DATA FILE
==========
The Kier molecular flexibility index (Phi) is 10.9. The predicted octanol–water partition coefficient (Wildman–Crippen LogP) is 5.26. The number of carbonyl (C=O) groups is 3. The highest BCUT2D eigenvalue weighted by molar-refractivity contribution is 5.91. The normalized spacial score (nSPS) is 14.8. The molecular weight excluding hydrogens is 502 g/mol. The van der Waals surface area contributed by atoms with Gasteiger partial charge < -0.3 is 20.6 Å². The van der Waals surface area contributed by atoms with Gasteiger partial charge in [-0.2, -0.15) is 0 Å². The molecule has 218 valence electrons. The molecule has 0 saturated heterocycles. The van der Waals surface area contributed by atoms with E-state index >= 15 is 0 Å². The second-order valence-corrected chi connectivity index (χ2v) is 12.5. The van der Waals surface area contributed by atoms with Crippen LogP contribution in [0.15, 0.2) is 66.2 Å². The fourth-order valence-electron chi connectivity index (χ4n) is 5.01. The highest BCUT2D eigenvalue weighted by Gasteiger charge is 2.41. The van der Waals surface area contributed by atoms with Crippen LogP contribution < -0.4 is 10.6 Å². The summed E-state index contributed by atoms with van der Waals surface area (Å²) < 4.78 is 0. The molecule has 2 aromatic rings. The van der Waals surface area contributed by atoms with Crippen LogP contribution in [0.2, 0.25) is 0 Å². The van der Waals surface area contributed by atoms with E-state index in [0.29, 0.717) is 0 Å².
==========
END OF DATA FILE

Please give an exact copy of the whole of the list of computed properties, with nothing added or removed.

The Kier molecular flexibility index (Phi) is 10.9. The predicted octanol–water partition coefficient (Wildman–Crippen LogP) is 5.26. The number of carbonyl (C=O) groups is 3. The highest BCUT2D eigenvalue weighted by molar-refractivity contribution is 5.91. The normalized spacial score (nSPS) is 14.8. The molecular weight excluding hydrogens is 502 g/mol. The van der Waals surface area contributed by atoms with Gasteiger partial charge < -0.3 is 20.6 Å². The van der Waals surface area contributed by atoms with Gasteiger partial charge in [-0.2, -0.15) is 0 Å². The molecule has 218 valence electrons. The molecule has 0 saturated heterocycles. The van der Waals surface area contributed by atoms with E-state index >= 15 is 0 Å². The second-order valence-corrected chi connectivity index (χ2v) is 12.5. The van der Waals surface area contributed by atoms with Crippen LogP contribution in [0.15, 0.2) is 66.2 Å². The fourth-order valence-electron chi connectivity index (χ4n) is 5.01. The highest BCUT2D eigenvalue weighted by Gasteiger charge is 2.41. The van der Waals surface area contributed by atoms with Crippen LogP contribution < -0.4 is 10.6 Å². The summed E-state index contributed by atoms with van der Waals surface area (Å²) < 4.78 is 0. The molecule has 2 aromatic rings. The van der Waals surface area contributed by atoms with Crippen LogP contribution in [0.2, 0.25) is 0 Å². The van der Waals surface area contributed by atoms with E-state index in [0.29, 0.717) is 0 Å².